What makes a city truly resilient? And what does a resilient future look like?

A resilient waterscape – what does this mean for Bristol? These were just some of the key questions debated at our recent resilience roundtable forum in Bristol; a group of some of the city’s foremost leaders, influencers and stakeholders from across the public and private sectors as well as academic and NGO representation. The discussion centered on the resilience of Bristol’s waterscape, exploring not only what this means, but how Bristol can actively respond to future challenges to maintain its status as an attractive city.

The way cities manage their waterscape has a lot to do with their ability to attract and retain businesses and residents. In defining what resilience means in the context of our cities, it was agreed that it refers to how quickly and easily we can respond and adapt to both immediate shocks and longer term chronic stressors that are outside the control of the city and its authorities. The group termed the phrase ‘bounce-backability’ to neatly cover what we want from a resilient system.

As a result of climate change extreme weather events, coastal erosion and water scarcity are becoming more common place. In Bristol, threats come from tidal surge on the River Avon, or problems caused by surface water flooding following a major storm. This, coupled with the effects of an ever-growing population, means that many properties in the city are currently at risk. 

It’s not just about the cost of clean-up and recovery though. The cumulative cost of lost opportunities and lost business due to inaccessibility can have an extended impact on a city already prone to flooding. But we need an understanding of how to capture the economic impact of flooding.

So what’s the solution? 

The making of a successful city

There are a number of components that make up a successful city; a water resilient city is well prepared to overcome the challenges of both too little as well as too much water.  A water resilient city is also able to attract investment and talent in order to create a vibrant local environment and forge economic success.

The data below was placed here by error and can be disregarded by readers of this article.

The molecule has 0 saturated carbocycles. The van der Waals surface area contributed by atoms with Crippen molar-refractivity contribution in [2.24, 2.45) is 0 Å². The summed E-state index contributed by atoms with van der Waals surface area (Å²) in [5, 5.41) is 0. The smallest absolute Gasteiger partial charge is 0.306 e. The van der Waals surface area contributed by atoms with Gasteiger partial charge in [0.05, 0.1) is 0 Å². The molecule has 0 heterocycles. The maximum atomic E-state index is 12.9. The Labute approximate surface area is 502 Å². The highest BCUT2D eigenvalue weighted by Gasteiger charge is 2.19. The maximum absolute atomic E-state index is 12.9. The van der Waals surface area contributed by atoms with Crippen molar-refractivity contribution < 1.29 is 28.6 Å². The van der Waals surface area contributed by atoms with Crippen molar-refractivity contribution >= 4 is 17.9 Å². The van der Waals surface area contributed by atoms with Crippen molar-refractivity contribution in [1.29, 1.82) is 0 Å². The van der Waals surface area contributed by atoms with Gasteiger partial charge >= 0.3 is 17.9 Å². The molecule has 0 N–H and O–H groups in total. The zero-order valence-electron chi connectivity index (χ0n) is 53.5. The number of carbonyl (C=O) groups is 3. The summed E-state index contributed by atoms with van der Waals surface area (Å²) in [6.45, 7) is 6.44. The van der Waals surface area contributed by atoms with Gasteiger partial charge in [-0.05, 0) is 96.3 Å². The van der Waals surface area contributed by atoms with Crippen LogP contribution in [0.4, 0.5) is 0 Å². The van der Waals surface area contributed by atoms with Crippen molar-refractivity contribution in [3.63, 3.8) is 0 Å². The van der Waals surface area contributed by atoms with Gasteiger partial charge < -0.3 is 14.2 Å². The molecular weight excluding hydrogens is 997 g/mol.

The fact is, Bristol is already an attractive and successful city. The high number of leisure and business visitors to the region is already generating an additional £1.3 billion for the local economy every single year. 

Bristol needs continued impetus in resilience to maintain its attractiveness and secure its future success. This will require co-ordination and greater collaboration across both public and private sectors for the long-term success of the city.  

Applying lessons from the global pool 

There is much we can learn from our Dutch neighbours. Rotterdam emerged as the lead Resilient City in our Sustainable Cities Water Index, due in part to its innovative and proactive approach to water resiliency; implementing a Chief Resilience Officer and implementing the Adaptation Strategy. 

Although below sea level, the city and country are well known for excellent water management and robust flood protection practices, with continuous investment programmes in dykes, dunes and flood barriers. 

What next for Bristol?

Whilst many cities elaborate a resilience strategy, we see very few succeed to implement this strategy, to integrate it in their masterplanning, and to make it real. Bristol needs to learn from the successful cities. But funding the right solution is tricky. Single benefit schemes are difficult to justify and usually  result in some form of compromise, whereas multiple-function schemes mean that resiliency is more likely to be achieved.

Cross sector collaboration will provide Bristol with the platform to excel in its resilience endeavours, seeing both risk and opportunity in equal light, allowing multi-functional solutions to address bankability issues.

Whilst the formal responsibility sits with public sector, seeking wider stakeholder involvement to “harness all the ideas” can help elevate the issues to the front of the queue and move more quickly to the answers. 

Against the backdrop of regional devolution, Bristol has the opportunity to become more proactive and engage with public and private sector partners to explore finance and funding options directly, developing its own business case to support multi-functional adaptation measures. 

We have a 15 year window to react and deliver – beyond this timescale the demographic and our assumptions on climate change will have shifted – the tipping point seems to be now for Bristol.

Richard Bonner

City Executive for Bristol Ask me a question
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